By Janice Neumann
(Reuters Health) - Strength training might help prevent tension headaches, or at least reduce their pain, according to a small Danish study.
Researchers found that neck and shoulder muscles were up to 26 percent weaker in people with regular tension headaches, compared to those without. They also saw strength imbalances between sets of muscles that hold the head straight.
"In order to be able to treat tension-type headache patients non-pharmacologically . . . It is very important to work towards a further understanding of muscle-skeletal impact on tension-type headaches," lead author Bjarne H. Madsen, a physiotherapist at the Danish Headache Center in Glostrup, said by email.
Previous studies have found that muscle strength and weakness were associated with tension-type headaches, Madsen and his colleagues note in the journal Cephalalgia. More work is needed to determine whether the muscle weakness is a cause or effect of this most common type of headache, they write.
People with tension-type headaches may feel like they have a tight band wrapped around their head but with less pain than is felt from cluster headaches or migraines, which tend to strike one side of the head. Cluster headaches are often accompanied by sinus congestion or runny nose, while migraines cause throbbing, moderate-to-severe pain and sometimes nausea and/or vomiting and sensitivity to light and sound.
The study compared 60 adults with tension headaches to 30 healthy individuals. The patients had experienced a headache on eight or more days out of 30, with no more than three migraines.
The participants' neck extensor muscles were tested when they leaned their heads back. Neck flexor muscles were tested when they bent their heads forward. The strength of the trapezius muscle running down the back of the neck into the shoulder was also tested.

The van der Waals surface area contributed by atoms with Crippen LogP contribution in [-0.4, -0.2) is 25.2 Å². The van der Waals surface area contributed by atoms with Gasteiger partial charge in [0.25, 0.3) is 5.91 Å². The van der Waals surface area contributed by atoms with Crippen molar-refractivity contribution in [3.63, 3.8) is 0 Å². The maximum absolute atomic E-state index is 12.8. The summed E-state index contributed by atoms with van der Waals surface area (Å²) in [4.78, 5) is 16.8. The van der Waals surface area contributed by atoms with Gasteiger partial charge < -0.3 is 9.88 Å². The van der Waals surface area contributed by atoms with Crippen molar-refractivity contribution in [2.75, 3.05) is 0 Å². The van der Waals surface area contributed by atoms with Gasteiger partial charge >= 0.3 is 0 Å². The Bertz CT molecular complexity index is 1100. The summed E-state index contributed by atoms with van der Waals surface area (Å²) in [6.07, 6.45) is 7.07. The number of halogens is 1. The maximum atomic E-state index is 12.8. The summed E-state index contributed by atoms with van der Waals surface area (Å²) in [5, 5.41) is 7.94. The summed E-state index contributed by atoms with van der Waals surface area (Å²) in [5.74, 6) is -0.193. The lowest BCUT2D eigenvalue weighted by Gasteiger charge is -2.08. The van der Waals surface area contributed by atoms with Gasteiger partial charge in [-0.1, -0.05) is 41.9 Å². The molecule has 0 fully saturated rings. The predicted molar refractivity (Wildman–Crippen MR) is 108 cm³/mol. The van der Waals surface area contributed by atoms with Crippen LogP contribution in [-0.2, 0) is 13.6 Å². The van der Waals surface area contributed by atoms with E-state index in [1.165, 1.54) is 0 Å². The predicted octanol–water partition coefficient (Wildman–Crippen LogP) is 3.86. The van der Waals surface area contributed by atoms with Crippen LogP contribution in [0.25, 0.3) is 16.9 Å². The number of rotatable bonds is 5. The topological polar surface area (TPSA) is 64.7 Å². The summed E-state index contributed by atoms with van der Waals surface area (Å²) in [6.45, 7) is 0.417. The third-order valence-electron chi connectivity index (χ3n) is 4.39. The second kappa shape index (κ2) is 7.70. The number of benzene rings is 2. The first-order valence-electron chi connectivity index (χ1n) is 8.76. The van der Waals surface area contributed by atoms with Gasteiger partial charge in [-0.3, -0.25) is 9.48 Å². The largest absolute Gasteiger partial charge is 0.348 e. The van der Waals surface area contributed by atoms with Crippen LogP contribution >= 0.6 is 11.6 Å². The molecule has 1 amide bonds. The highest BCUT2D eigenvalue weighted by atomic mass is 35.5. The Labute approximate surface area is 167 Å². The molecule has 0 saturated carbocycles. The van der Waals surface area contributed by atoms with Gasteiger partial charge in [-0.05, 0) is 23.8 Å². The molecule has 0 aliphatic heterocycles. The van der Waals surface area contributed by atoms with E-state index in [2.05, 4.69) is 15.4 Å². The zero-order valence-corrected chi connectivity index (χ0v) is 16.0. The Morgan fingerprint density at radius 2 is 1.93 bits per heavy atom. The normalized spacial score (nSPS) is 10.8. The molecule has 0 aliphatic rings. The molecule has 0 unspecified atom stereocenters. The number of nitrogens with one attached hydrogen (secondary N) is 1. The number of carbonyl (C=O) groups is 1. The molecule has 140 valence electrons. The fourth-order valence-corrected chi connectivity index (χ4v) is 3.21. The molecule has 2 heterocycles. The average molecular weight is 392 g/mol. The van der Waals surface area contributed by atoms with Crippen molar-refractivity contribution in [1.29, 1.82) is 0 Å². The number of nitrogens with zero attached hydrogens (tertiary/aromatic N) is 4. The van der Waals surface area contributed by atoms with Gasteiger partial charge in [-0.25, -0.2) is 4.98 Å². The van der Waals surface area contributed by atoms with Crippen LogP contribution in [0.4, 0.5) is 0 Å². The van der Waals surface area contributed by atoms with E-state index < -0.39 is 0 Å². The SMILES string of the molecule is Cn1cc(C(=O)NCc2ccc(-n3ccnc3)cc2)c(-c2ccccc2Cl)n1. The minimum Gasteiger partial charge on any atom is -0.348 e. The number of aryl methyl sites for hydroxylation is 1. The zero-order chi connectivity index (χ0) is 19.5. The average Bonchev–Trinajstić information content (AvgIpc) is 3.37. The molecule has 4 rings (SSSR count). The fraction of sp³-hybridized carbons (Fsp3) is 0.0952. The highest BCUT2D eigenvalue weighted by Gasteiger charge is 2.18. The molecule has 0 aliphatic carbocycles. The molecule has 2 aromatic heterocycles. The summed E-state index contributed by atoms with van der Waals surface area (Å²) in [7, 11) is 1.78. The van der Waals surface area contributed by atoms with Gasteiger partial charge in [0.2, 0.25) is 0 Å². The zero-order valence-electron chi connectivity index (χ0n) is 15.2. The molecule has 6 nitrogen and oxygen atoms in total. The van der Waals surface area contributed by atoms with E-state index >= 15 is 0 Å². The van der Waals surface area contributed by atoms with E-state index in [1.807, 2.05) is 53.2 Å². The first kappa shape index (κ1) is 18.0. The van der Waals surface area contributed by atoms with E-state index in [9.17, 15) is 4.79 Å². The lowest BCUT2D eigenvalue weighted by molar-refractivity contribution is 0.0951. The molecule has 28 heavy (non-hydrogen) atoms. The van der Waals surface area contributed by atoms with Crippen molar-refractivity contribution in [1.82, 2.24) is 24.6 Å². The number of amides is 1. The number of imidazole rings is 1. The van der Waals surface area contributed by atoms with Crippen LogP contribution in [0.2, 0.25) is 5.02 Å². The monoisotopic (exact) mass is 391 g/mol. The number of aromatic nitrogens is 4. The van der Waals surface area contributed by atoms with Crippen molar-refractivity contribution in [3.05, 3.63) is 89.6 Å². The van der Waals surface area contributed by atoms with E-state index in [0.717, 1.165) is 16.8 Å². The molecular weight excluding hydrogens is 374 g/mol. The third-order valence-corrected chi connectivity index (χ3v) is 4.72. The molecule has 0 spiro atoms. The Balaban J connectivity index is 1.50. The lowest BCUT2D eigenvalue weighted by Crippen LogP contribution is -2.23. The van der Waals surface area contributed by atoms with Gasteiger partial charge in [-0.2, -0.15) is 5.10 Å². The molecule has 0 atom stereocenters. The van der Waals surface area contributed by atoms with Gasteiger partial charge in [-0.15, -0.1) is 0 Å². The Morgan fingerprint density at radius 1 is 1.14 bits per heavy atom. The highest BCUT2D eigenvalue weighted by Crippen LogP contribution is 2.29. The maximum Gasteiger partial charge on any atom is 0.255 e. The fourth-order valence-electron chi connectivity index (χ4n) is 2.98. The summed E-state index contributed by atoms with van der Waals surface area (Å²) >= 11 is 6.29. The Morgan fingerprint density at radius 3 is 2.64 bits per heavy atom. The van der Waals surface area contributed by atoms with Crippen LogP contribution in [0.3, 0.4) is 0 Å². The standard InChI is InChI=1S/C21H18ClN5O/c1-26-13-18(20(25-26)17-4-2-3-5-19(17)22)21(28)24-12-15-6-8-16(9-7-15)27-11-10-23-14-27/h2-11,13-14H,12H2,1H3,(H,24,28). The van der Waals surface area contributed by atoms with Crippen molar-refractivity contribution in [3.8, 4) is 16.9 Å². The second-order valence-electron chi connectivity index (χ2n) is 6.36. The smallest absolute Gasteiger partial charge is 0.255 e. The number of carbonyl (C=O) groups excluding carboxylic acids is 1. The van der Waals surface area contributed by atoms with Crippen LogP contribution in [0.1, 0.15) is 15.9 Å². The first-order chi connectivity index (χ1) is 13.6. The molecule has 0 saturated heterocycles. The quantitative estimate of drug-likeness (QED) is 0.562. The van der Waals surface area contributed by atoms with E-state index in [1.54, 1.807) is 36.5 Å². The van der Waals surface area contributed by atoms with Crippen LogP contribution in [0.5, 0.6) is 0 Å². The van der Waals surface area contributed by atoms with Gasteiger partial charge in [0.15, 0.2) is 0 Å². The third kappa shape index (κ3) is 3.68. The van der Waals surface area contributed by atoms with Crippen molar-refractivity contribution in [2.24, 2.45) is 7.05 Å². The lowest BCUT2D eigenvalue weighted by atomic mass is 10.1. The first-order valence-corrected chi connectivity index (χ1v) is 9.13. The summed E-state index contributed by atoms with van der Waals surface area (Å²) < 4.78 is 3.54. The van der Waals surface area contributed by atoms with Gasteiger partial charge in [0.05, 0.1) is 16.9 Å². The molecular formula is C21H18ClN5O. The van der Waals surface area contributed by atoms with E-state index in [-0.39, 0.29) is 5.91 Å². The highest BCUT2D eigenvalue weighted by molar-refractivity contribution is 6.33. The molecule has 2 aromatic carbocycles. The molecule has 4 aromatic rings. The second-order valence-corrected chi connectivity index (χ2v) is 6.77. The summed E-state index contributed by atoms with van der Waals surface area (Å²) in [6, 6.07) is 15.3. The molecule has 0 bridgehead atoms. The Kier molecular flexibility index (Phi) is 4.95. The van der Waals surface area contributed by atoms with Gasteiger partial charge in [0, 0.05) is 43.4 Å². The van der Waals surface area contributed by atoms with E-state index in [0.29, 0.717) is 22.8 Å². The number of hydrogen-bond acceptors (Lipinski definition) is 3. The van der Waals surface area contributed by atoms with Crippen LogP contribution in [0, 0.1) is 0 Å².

The healthy people in the study had 26 percent stronger neck extension than those with tension-type headaches, but there was only a slight difference between groups in neck flexor strength. As a result, the ratio of extension and flexion strength was 12 percent larger in the healthy comparison group.
Madsen, who is also a doctoral student at the University of Southern Denmark, noted that when neck extension muscles were weaker, flexor muscles were stronger, which could be pulling their heads forward.
The healthy people also had more shoulder strength when they raised each arm out to the side.
Madsen said past studies have suggested that forward leaning head posture and weaker neck extension might be contributing to tension headaches.
"Also, the use of computers, laptops and tablets have increased in recent years and this may increase the time sitting with a protruded head posture," he said, adding that shoulder strengthening exercises had helped to reduce neck pain in previous studies.
"What is interesting is that there appears to be this mechanical and strength issue in people who have significant tension-type headaches," said Dr. Merle Diamond, who heads the Diamond Headache Inpatient Unit at Presence Saint Joseph Hospital in Chicago, and was not involved in the study.
Neck pain and tenderness is a frequent complaint among these patients, she said, but doctors have not really understood the mechanism at work.
Diamond said patients with tension headaches are sometimes horseback riders, dental hygienists or physical laborers, whose repetitive motions at work might lead to the muscle problems.
"If you do a repetitive motion or you're lifting things, you're going to build certain muscles and not others," said Diamond, who also heads a Chicago headache clinic not affiliated with the hospital.
Diamond typically suggests that patients work with a physical therapist or trainer to strengthen their core. "I know that's very trendy but there's a reason for it, it actually works," she said. The therapist checks the posture and works on any imbalance, giving individuals exercises to do at home.
While there are analgesics, nerve blocks and trigger point injections that can help with neck problems, Diamond noted that many patients prefer non-drug methods.
"If you work on these different pieces, you can probably limit the amount of exposure you need to get from analgesics," Diamond said. "It's great that we have them but having a good physical response doing some of your own work on this can be helpful."
SOURCE: http://bit.ly/1EUGI6j Cephalalgia, online April 1, 2015.